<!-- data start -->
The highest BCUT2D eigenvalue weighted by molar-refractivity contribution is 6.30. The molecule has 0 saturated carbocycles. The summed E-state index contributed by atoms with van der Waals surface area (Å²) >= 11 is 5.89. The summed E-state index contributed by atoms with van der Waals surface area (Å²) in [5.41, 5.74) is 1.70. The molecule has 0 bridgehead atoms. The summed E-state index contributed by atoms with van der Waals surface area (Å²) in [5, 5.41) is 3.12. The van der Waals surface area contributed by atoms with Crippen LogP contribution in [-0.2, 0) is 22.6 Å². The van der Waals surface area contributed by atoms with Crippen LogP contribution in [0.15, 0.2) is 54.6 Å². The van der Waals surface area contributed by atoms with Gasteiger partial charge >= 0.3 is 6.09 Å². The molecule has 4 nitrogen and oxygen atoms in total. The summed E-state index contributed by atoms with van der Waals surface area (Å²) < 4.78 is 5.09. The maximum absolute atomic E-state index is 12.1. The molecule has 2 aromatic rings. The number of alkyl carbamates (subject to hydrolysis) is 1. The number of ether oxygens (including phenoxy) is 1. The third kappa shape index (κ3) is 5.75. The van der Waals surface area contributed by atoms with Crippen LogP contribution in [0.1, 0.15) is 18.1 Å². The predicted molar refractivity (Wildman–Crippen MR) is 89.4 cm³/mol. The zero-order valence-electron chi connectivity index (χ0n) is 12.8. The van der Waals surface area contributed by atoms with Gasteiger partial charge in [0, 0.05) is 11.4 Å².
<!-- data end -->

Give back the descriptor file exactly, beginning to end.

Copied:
The highest BCUT2D eigenvalue weighted by molar-refractivity contribution is 6.30. The molecule has 0 saturated carbocycles. The summed E-state index contributed by atoms with van der Waals surface area (Å²) >= 11 is 5.89. The summed E-state index contributed by atoms with van der Waals surface area (Å²) in [5.41, 5.74) is 1.70. The molecule has 0 bridgehead atoms. The summed E-state index contributed by atoms with van der Waals surface area (Å²) in [5, 5.41) is 3.12. The van der Waals surface area contributed by atoms with Crippen LogP contribution in [-0.2, 0) is 22.6 Å². The van der Waals surface area contributed by atoms with Crippen LogP contribution in [0.15, 0.2) is 54.6 Å². The van der Waals surface area contributed by atoms with Gasteiger partial charge >= 0.3 is 6.09 Å². The molecule has 4 nitrogen and oxygen atoms in total. The summed E-state index contributed by atoms with van der Waals surface area (Å²) < 4.78 is 5.09. The maximum absolute atomic E-state index is 12.1. The molecule has 2 aromatic rings. The number of alkyl carbamates (subject to hydrolysis) is 1. The number of ether oxygens (including phenoxy) is 1. The third kappa shape index (κ3) is 5.75. The van der Waals surface area contributed by atoms with Crippen LogP contribution in [0.1, 0.15) is 18.1 Å². The predicted molar refractivity (Wildman–Crippen MR) is 89.4 cm³/mol. The zero-order valence-electron chi connectivity index (χ0n) is 12.8. The van der Waals surface area contributed by atoms with Gasteiger partial charge in [0, 0.05) is 11.4 Å².